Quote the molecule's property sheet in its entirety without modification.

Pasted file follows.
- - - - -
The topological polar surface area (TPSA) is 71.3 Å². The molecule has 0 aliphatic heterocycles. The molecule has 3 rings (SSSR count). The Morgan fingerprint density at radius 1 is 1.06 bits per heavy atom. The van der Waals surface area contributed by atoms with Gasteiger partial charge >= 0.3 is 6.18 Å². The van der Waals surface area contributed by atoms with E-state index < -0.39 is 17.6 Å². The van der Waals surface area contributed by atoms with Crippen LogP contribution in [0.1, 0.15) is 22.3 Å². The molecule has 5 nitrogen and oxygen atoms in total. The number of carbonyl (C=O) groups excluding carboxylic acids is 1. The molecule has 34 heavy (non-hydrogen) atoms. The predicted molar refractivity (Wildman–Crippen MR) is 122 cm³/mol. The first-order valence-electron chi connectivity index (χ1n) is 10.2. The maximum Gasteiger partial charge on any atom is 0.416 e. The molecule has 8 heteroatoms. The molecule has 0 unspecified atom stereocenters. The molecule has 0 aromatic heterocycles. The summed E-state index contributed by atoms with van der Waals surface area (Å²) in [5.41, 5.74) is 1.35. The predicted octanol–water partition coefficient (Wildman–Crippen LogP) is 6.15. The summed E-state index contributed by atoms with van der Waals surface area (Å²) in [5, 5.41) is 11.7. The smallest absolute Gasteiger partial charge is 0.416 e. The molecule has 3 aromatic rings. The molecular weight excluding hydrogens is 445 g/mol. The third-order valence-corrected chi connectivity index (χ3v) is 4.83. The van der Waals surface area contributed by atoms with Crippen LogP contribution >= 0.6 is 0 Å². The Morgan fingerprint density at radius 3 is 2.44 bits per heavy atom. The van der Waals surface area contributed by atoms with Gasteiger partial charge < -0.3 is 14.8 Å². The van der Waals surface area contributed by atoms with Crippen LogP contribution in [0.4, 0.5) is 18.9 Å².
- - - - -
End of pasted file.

The topological polar surface area (TPSA) is 71.3 Å². The molecule has 0 aliphatic heterocycles. The molecule has 3 rings (SSSR count). The Morgan fingerprint density at radius 1 is 1.06 bits per heavy atom. The van der Waals surface area contributed by atoms with Gasteiger partial charge >= 0.3 is 6.18 Å². The van der Waals surface area contributed by atoms with E-state index < -0.39 is 17.6 Å². The van der Waals surface area contributed by atoms with Crippen LogP contribution in [0.1, 0.15) is 22.3 Å². The molecule has 5 nitrogen and oxygen atoms in total. The number of carbonyl (C=O) groups excluding carboxylic acids is 1. The molecule has 34 heavy (non-hydrogen) atoms. The predicted molar refractivity (Wildman–Crippen MR) is 122 cm³/mol. The first-order valence-electron chi connectivity index (χ1n) is 10.2. The maximum Gasteiger partial charge on any atom is 0.416 e. The molecule has 8 heteroatoms. The molecule has 0 unspecified atom stereocenters. The molecule has 0 aromatic heterocycles. The summed E-state index contributed by atoms with van der Waals surface area (Å²) in [5.41, 5.74) is 1.35. The predicted octanol–water partition coefficient (Wildman–Crippen LogP) is 6.15. The summed E-state index contributed by atoms with van der Waals surface area (Å²) in [5, 5.41) is 11.7. The smallest absolute Gasteiger partial charge is 0.416 e. The molecule has 3 aromatic rings. The molecular weight excluding hydrogens is 445 g/mol. The third-order valence-corrected chi connectivity index (χ3v) is 4.83. The van der Waals surface area contributed by atoms with Crippen LogP contribution >= 0.6 is 0 Å². The Morgan fingerprint density at radius 3 is 2.44 bits per heavy atom. The van der Waals surface area contributed by atoms with Gasteiger partial charge < -0.3 is 14.8 Å². The van der Waals surface area contributed by atoms with Crippen LogP contribution in [0.4, 0.5) is 18.9 Å².